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Setting up split DNS

Setting up split DNS

Setting up split DNS

Hi everyone. I have an associate who owns a small business. He has only seven users on his network and he has one SBS 2003 server. He's utilizing Exchange 2003 and SQL Server 2005. His server also hosts the primary application his company uses including his time and billing data. His SBS server is around 10 years old now and he's finally ready to replace it. To that end he's purchased a new HP server. He has a Microsoft Action Pack subscription so he has access to Windows Server 2012 and Exchange 2013. So he's all set to make the move.

His current Active Directory (AD) and DNS environment are working fine. However, his internal domain is company.local and as we all know you won't be able to get SSL certs with an internal only domain name around 2 years from now. As small as his setup is it wouldn't be a problem to setup his new server with his current public domain name (company.com) to avoid the SSL cert issue coming in around 2 years. However, the time and billing package he uses can't be moved to a new server at this time.

So what I'm thinking of doing is joining the 2012 server to the SBS 2003 domain, adding AD and DNS to it (but letting the SBS 2003 server continue holding the FSMO roles so it won't freak out), and move everything BUT the time and billing software to the new server (including e-mail). The issue, of course, is that the new server will be joining a .local domain and we won't be able to change that later on without completely rebuilding the entire system.

So I was thinking maybe we could use split DNS to solve this issue. I've been reading up on it and it sounds like it would be one way to resolve the issue heading our way 2 years from now. We'll get a SAN cert with mail.company.com and autodiscover.company.com and use split DNS to ensure that, even though the Exchange server will be in the company.local domain, it'll be able to use the cert and serve e-mail internally and externally.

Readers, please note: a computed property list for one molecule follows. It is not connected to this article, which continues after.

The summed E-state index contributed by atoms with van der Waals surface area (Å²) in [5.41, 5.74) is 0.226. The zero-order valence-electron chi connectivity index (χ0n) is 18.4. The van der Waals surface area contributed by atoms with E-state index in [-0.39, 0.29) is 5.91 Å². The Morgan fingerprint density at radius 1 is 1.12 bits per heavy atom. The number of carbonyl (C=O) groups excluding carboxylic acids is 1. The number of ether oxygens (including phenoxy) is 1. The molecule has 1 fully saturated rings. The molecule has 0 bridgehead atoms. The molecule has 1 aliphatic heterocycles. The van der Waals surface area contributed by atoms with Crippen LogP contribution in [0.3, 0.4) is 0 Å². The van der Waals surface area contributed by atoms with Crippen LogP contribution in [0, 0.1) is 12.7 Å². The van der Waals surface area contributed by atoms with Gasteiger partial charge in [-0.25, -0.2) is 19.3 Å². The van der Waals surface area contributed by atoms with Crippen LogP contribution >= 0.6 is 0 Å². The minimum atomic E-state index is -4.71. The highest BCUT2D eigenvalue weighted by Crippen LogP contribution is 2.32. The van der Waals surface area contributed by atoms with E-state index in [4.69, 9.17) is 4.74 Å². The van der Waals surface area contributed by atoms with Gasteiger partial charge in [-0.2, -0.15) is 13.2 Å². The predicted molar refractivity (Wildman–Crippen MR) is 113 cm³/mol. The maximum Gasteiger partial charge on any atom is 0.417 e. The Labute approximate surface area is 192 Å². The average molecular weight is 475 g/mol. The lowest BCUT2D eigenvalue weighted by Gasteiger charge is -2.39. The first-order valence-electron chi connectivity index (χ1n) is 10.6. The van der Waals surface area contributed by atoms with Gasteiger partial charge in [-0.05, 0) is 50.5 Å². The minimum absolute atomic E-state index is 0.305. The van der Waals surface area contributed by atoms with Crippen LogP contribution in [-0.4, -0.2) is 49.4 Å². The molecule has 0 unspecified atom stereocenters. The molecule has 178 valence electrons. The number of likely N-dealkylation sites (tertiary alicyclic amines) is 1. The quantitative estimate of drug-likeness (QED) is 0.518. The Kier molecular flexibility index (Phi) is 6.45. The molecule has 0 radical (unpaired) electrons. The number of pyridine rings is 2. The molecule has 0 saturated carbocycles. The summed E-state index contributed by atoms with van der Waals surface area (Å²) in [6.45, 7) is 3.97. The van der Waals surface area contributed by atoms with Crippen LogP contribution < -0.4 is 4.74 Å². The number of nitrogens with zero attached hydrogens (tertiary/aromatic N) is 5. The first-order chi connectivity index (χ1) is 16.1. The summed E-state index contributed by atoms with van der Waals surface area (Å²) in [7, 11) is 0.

RE: Setting up split DNS

It is really NOT hard at all to keep the .local domain and tweak the Exchange vdir URLs to only use the public (cert) name. That's the way all the more recent versions of SBS do it, and I do it all the time for non-SBS Exchange servers. The change in certificates is *not* an issue. I would not worry about the domain name--don't change it, just move forward with a regular migration (adding a new DC to the existing AD) and only "certify" the public names. There is always a pretty straightforward way to just configure things to use the public name, and not worry about the internal name.

You can even get a single-name cert if you want, and still not have much trouble, if you are willing to an SRV record like they do on SBS 2008/2011.

Feel free to ask more questions about specifics, and I can help you through any minor troubles that come up.

Dave Shackelford

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